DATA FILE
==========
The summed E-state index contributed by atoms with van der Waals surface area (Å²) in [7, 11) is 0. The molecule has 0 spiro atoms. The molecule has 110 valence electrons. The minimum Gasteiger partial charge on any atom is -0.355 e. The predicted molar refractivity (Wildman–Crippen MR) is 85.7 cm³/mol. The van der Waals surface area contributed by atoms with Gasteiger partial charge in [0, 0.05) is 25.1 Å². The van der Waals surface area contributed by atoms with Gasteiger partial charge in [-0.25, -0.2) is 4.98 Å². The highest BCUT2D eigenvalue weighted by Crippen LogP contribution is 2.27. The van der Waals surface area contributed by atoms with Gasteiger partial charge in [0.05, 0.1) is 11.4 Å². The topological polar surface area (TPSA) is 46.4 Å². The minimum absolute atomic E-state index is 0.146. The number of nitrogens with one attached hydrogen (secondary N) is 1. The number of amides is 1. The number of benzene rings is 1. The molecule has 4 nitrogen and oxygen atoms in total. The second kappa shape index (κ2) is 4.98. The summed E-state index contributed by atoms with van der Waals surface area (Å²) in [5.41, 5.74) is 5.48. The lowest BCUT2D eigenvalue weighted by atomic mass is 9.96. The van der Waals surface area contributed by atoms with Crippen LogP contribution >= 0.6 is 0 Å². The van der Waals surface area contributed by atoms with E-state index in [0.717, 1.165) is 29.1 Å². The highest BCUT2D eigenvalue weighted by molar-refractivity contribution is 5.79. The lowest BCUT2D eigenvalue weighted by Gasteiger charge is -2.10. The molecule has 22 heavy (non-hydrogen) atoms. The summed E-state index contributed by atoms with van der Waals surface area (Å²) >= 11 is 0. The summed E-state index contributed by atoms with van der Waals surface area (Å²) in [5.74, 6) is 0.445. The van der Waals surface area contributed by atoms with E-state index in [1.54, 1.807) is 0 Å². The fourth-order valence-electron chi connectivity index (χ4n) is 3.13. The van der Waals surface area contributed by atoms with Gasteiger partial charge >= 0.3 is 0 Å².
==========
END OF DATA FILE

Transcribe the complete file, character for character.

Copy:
The summed E-state index contributed by atoms with van der Waals surface area (Å²) in [7, 11) is 0. The molecule has 0 spiro atoms. The molecule has 110 valence electrons. The minimum Gasteiger partial charge on any atom is -0.355 e. The predicted molar refractivity (Wildman–Crippen MR) is 85.7 cm³/mol. The van der Waals surface area contributed by atoms with Gasteiger partial charge in [0, 0.05) is 25.1 Å². The van der Waals surface area contributed by atoms with Gasteiger partial charge in [-0.25, -0.2) is 4.98 Å². The highest BCUT2D eigenvalue weighted by Crippen LogP contribution is 2.27. The van der Waals surface area contributed by atoms with Gasteiger partial charge in [0.05, 0.1) is 11.4 Å². The topological polar surface area (TPSA) is 46.4 Å². The minimum absolute atomic E-state index is 0.146. The number of nitrogens with one attached hydrogen (secondary N) is 1. The number of amides is 1. The number of benzene rings is 1. The molecule has 4 nitrogen and oxygen atoms in total. The second kappa shape index (κ2) is 4.98. The summed E-state index contributed by atoms with van der Waals surface area (Å²) in [5.41, 5.74) is 5.48. The lowest BCUT2D eigenvalue weighted by atomic mass is 9.96. The van der Waals surface area contributed by atoms with Crippen LogP contribution >= 0.6 is 0 Å². The van der Waals surface area contributed by atoms with E-state index in [0.717, 1.165) is 29.1 Å². The highest BCUT2D eigenvalue weighted by molar-refractivity contribution is 5.79. The lowest BCUT2D eigenvalue weighted by Gasteiger charge is -2.10. The molecule has 22 heavy (non-hydrogen) atoms. The summed E-state index contributed by atoms with van der Waals surface area (Å²) >= 11 is 0. The summed E-state index contributed by atoms with van der Waals surface area (Å²) in [5.74, 6) is 0.445. The van der Waals surface area contributed by atoms with E-state index in [1.54, 1.807) is 0 Å². The fourth-order valence-electron chi connectivity index (χ4n) is 3.13. The van der Waals surface area contributed by atoms with Gasteiger partial charge >= 0.3 is 0 Å².